• The Tex Murphy games went one step further than that by building the hint guide into the game itself. Each incremental hint cost a certain number of points (gained by solving puzzles) and the system was structured so that it was impossible to "look ahead".
    • EarthBound was also sold with the Player's Guide included.
    • The original version of Myst had, among other things, an envelope labelled "Open only if in dire need..."
    • The Legend of Zelda: A Link To The Past came with a similar insert - a small, sealed pamphlet called "Sahasrahla's Secrets."
  • Enix's Illusion of Gaia included a full walkthrough of the game as the majority of the game manual. This is only fair, given that many of the Red Jewels were Guide Dang It, Lost Forever, or both.
  • Both the Nintendo and Prima strategy guides for Pokémon Diamond and Pearl and the Prima guides for Pokemon HeartGold and SoulSilver and Pokémon Black and White are split into a "beat-the-game" guide and a post-storyline/"catch-em-all" guide.
    • The official guide for Platinum rectifies the issues with Diamond and Pearl's split guides by checking in at 624 pages and having both move data and a full walkthrough.
  • The Nintendo Power strategy guide for the original NES Final Fantasy contained a number of gaffs, including suggesting strategies not implemented in the final game (the Giant Sword wasn't more effective against giants, for instance), and labeling the contents of every chest without noting that some were "linked" and contained the same item that could only be gotten once.
    • The swords were intended to work as explained in the guide, bad programming prevented this.
    • On the other hand, the guide did specifically point out the area where you encounter a group of giants every step, something which is often thought to have been a programming mistake.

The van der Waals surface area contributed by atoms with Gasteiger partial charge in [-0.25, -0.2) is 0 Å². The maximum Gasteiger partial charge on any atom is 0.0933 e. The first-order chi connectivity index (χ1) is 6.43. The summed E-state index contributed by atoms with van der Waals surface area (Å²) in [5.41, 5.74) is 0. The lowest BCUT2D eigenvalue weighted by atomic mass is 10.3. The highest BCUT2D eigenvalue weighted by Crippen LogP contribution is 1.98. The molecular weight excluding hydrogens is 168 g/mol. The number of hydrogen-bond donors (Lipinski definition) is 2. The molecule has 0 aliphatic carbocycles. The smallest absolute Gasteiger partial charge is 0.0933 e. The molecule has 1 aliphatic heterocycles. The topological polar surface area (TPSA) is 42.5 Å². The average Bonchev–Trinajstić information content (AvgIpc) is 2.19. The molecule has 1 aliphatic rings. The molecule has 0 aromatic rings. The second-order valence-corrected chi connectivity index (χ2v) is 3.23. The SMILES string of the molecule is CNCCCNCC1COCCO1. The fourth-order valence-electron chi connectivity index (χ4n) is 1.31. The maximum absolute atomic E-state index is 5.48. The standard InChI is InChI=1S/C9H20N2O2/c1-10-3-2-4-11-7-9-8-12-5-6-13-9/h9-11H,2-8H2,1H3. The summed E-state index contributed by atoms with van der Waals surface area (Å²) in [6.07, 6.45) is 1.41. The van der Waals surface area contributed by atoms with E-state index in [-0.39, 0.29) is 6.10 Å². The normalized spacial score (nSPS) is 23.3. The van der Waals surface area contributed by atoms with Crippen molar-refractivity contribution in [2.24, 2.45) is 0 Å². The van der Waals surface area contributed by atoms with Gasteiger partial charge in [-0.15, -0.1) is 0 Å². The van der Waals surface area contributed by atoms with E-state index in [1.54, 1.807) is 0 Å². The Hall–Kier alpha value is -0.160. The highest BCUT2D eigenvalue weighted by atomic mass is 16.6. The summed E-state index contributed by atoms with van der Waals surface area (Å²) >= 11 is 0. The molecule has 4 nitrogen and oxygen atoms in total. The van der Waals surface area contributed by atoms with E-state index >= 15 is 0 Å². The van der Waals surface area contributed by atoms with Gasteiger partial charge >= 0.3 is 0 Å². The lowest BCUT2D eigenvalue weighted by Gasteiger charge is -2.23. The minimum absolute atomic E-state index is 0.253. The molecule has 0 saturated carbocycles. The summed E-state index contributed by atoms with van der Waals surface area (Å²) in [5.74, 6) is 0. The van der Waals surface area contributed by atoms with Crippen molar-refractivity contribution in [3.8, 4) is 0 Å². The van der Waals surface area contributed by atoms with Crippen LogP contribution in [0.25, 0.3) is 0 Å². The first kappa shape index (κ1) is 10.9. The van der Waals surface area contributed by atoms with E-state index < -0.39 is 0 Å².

• Similarly, the official guide for the Final Fantasy Anthology rerelease of Final Fantasy V was next to useless because it seemed written by and for Munchkins. The "strategy" for most bosses was along the lines of "Have everyone master the Ninja class, then change them to Dragoons, give everyone two of the most powerful spear in the game, and jump," rather than practical advice.
  • The instruction manual for the American release of Dragon Warrior III was largely a strategy guide that literally walked you to the final boss, spoilers and all, if you read it the whole way through.
  • The Prima strategy guide for the Gamecube remake of Sonic Adventure updated the information for the bonus missions and unlockables, but the information for the connectivity feature of the Game Boy Advance was incorrect. Instead of having information on the Tiny Chao Garden, the guide instead discusses an "Adventure Walk," which did not appear in the released versions of the handheld games.
  • As mentioned above, some Strategy Guides avoid the pure-spoiler effect by suggesting courses of action. One of the best was for the original Fallout: Each page that had a 'spoiler' or other solution to an obstacle/puzzle/objective would lead you to the conclusion by providing a series of questions prompting you for a part of the puzzle. As you read down the page, the answers got more and more specific until finally all was revealed. This was muchly appreciated because sometimes one DOES just want a little hint to help them out.
  • The strategy guide for the old-school TBS Master of Magic was a massive tome with information about every unit, spell, and item in the game, along with page after page of data and charts detailing the math involved in combat. This was pre-Internet (or at least pre-GameFAQs) so that information was largely unavailable otherwise.